November 6, 2012
I have been trying to figure out who all of the people in this picture are for a long time. I was recently given a sheet with the names of the women in this picture. The person who identified them is Emma Dettlinger Worthman, born in 1903. Emma is my half-first cousin 2x removed.
As I wrote before, the first thing that I knew for certain was the identity of the tallish woman in the middle holding the baby. That is my great grandmother Flora Bracht Hildebrand. The little girl in front of her is, we are fairly certain, her oldest child, Irene, who was born in October 1910. The woman standing just to the left of her is her mother-in-law, Wihelmina Kruetzman Hildebrand, who lived with them. She is holding Walter, who was born in September 1912. The baby Flora is holding is Marie, born in January 1915. My grandmother, Helen, would be born in April 1917, and there is no sign of her.
We now know that the picture was taken before February 1916 because the woman second from the left is Sophia Peck Kruetzman, my 3rd great-grandmother, who died in February 1916.
From the left: Katharine Spies Peck; Sophia Peck Kruetzman; Mrs. Engleman (wife of the pastor at Salem Church, Magley), holding one of her children; Wilhelmina Kruetzman Hildebrand with Walter Hildebrand; Flora Bracht Hildebrand holding Marie Hildebrand (Grether), with Irene Hildebrand (Peck) standing in front of her; Emma Kruetzman (Beineke); Susanna M. Conrad (Reppert);Rosina Hildebrand (Scherry) (behind Susie Conrad); Martha Kruetzman (Reppert); Susie Kruetzman (Bloemker) holding Irene Bloemker (Blume); Mary Kruetzman (Bracht); Sophia Kruetzman (Conrad) Children: an Engelman, Cordelia Engelman, Emily Bracht, an Engleman child, Martha Conrad (Peters), Sarah Engelman, Lois Engelman
Beyond that, I was completely on the wrong track.
February 6, 2012
As I’ve gotten back to my research, I keep running headlong into a major frustration. There is ever-more bad information floating around on the genealogical internet. Questionable data of unverified veracity is presented as fact. Some of it is impossible; some improbable; and some credible, but still wrong.
There is one researcher with whom I have a number of common ancestors who has her trees published in several spots and often shares information. This sharing of information is one of the lovely things about the genealogy community. But she persists in several errors, even after she has been sent the documentation of the correct information. One small example: She persists in publishing information about my grandfather’s family that shows him as a female.
I have one ancestress who is a puzzle that several people are working on, but the birthplace that is generally ascribed to her makes no geographical, historical, or genealogical sense. It was only after I looked critically at that one widely published “fact” that I started to make progress.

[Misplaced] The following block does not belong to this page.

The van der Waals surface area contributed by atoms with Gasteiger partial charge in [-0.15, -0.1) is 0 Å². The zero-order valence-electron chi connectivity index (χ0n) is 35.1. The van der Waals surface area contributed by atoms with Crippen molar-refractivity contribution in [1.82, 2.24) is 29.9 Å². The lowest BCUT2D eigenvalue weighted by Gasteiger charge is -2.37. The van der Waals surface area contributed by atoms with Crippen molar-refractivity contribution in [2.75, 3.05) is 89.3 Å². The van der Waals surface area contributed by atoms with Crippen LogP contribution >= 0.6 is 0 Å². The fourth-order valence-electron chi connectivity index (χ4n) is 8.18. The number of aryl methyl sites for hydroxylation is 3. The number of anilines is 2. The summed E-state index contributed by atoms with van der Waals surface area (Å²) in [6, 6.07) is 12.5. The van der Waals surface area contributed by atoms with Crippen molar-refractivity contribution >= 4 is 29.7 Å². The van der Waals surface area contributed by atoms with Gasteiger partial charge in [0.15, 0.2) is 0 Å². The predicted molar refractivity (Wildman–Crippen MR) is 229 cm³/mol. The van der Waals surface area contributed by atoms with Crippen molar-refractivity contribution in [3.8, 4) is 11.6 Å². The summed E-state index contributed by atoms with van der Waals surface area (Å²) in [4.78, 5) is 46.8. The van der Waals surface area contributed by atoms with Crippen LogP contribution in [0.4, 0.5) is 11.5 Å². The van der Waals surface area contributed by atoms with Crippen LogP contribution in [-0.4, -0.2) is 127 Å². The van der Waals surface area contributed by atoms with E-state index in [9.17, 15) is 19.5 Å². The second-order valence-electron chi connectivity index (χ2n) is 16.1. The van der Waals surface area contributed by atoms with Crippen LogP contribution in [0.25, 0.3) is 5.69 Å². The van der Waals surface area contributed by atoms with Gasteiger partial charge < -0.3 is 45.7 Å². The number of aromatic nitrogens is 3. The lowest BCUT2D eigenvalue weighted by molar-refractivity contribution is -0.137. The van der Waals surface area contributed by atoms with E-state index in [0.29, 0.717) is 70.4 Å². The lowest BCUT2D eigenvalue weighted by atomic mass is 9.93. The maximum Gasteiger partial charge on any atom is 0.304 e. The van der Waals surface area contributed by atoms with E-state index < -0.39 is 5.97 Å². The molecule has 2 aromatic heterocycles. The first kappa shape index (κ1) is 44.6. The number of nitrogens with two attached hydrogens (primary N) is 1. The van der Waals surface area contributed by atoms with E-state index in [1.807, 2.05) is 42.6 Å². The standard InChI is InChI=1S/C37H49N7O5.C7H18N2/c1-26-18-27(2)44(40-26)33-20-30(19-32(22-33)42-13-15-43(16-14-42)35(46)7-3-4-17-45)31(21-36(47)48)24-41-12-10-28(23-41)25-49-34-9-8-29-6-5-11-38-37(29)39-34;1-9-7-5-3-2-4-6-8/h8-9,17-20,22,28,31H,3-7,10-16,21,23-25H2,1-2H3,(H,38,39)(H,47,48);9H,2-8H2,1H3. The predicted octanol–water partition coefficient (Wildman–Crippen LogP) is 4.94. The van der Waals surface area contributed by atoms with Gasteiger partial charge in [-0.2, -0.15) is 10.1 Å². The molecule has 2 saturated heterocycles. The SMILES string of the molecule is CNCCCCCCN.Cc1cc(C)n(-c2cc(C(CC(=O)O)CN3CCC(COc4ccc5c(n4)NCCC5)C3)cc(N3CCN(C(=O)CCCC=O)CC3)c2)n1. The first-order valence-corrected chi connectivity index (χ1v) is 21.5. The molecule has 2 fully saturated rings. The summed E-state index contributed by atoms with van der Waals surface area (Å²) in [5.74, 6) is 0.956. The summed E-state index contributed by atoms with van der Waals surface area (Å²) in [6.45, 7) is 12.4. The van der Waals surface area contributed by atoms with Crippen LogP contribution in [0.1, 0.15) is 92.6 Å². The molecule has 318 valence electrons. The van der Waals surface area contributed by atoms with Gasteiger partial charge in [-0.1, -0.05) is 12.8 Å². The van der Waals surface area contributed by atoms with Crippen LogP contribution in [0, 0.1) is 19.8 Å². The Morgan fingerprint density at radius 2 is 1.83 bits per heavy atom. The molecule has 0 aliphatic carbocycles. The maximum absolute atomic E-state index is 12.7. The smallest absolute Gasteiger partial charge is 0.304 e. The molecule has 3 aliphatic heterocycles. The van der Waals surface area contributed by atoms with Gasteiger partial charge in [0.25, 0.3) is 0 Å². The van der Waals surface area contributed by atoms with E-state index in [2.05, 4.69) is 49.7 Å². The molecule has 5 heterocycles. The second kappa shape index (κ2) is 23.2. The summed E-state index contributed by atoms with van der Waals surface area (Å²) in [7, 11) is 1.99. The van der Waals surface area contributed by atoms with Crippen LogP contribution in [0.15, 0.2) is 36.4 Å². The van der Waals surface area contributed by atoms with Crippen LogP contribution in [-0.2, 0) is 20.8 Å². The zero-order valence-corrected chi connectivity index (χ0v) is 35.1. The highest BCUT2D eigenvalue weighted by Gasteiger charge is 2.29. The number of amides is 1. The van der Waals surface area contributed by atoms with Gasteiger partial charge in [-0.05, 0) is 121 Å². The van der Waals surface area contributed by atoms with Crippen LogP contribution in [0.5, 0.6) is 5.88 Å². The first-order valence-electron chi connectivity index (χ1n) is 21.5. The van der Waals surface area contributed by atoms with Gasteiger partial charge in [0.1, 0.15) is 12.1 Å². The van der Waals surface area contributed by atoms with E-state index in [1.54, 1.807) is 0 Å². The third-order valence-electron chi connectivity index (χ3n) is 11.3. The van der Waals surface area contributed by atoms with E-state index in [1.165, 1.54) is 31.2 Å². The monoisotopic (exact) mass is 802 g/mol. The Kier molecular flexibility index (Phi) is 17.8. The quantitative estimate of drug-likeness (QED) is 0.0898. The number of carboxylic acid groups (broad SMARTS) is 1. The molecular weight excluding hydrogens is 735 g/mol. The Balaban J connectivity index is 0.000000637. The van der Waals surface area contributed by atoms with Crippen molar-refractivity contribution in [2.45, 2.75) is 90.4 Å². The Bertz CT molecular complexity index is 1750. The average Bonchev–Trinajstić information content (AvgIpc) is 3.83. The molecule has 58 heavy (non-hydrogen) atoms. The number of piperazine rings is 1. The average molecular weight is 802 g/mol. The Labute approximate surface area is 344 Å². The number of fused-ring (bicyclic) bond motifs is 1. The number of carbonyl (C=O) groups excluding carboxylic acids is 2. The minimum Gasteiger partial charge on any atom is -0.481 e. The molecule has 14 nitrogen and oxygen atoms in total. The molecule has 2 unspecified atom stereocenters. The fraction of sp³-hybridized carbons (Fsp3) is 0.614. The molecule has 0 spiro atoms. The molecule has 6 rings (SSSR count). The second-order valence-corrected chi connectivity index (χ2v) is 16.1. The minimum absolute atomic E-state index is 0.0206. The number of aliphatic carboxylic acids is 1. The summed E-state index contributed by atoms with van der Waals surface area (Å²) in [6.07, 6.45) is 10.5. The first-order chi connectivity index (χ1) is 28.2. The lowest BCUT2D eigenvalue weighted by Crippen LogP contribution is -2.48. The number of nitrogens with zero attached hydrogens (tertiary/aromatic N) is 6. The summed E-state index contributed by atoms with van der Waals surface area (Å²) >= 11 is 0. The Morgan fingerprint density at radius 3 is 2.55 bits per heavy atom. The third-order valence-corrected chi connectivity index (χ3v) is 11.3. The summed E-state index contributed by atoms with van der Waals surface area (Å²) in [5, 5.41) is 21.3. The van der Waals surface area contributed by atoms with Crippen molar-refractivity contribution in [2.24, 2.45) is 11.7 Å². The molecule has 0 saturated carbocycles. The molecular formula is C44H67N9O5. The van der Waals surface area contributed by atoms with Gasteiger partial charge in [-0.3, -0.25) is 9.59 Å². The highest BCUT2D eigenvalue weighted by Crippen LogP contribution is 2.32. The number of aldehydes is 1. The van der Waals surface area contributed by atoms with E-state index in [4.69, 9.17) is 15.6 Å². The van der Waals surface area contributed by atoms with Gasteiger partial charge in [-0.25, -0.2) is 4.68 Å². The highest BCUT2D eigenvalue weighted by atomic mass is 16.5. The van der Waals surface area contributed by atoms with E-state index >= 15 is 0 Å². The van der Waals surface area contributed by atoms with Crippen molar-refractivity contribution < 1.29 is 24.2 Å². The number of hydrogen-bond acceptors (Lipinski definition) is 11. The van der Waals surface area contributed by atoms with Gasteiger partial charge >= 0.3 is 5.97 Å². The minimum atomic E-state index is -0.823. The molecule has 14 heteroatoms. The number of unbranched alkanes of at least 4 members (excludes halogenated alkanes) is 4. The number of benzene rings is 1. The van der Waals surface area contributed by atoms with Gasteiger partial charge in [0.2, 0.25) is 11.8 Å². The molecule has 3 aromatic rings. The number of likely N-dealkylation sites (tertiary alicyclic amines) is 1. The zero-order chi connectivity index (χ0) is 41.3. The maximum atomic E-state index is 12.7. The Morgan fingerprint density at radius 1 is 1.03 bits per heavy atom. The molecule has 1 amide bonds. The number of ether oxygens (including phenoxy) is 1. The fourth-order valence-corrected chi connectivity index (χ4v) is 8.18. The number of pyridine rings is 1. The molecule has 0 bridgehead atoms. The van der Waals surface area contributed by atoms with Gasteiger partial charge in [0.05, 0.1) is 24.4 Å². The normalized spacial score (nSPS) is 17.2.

A large number of trees have one of my progenitors married to the wrong woman. It was written that way at some point along the line. Even though it is contradicted by marriage records, census records, and other bits and pieces of evidence, it still persists.
Because I’m a perfectionist about these things, I have never published my tree or my data, especially since a computer crash about twelve years ago wiped out all of my source citations to that point. I’ve shared things with interested individuals, but never widely. But I know how frustrating it is for me when I am searching and find a bit of information presented that is new to me, or perhaps perplexing or intriguing, that is un-sourced, making tracking it down extremely difficult.
January 30, 2012
My mother, Grandmother Helen Hildebrand Beery, Great-Grandmother Flora Bracht Hildebrand, and me.
This past year was eventful enough that I had very little time to even think about research, let alone do any.
–My daughter became engaged.
–We moved into a 90+ year old house that needed extensive work. (Far more than expected.) I am currently doing some research on its history.
–My daughter got married.
–We sold our former house and my husband began a long-distance commute.
But it’s a new year and I’m ready to get back with it. I had lost access to my blog and it took me a few weeks to regain it, but now that I have I plan to be posting here a lot.
March 21, 2009
My mom’s GGGrandmother on her father’s side, Sarah Serring Steele, is listed as Sarah Serring in the marriage records of Adams County, Indiana. We have her birthdate in 1824. The birthplace that we had for her was a county in Ohio that didn’t exist yet when she was born. We know that, as a teen, she came to Adams County with William Shady and his family and that when he died, he left inheritances to her children in his will.
Over the past several years I have searched for her family in the counties that her birth county was derived from for some sign of her family. I found a couple of Serrings,or similar names, but no one who looked likely to be related to her.
I spent today at the Allen County Public Library, focusing solely on the Sarah Serring brickwall, how to connect her to William Shady and his family. I made a list of the ways she could have been related, including through his wife, Susannah Grim.
As I was looking over the maps and all of the information that I had on her to this point, it occurred to me that there is a town, Ashville, in Pickaway Co. and that Pickaway County is where William Shady and Susannah Grim were married several years after her birth. Maybe the reports of her being born in Ashland Co. were really confusions about her having been born in Ashville. (Which would explain why my searches in the counties that now make up Ashland have yielded nothing.) In addition, Ashland County didn’t make as much geographic sense.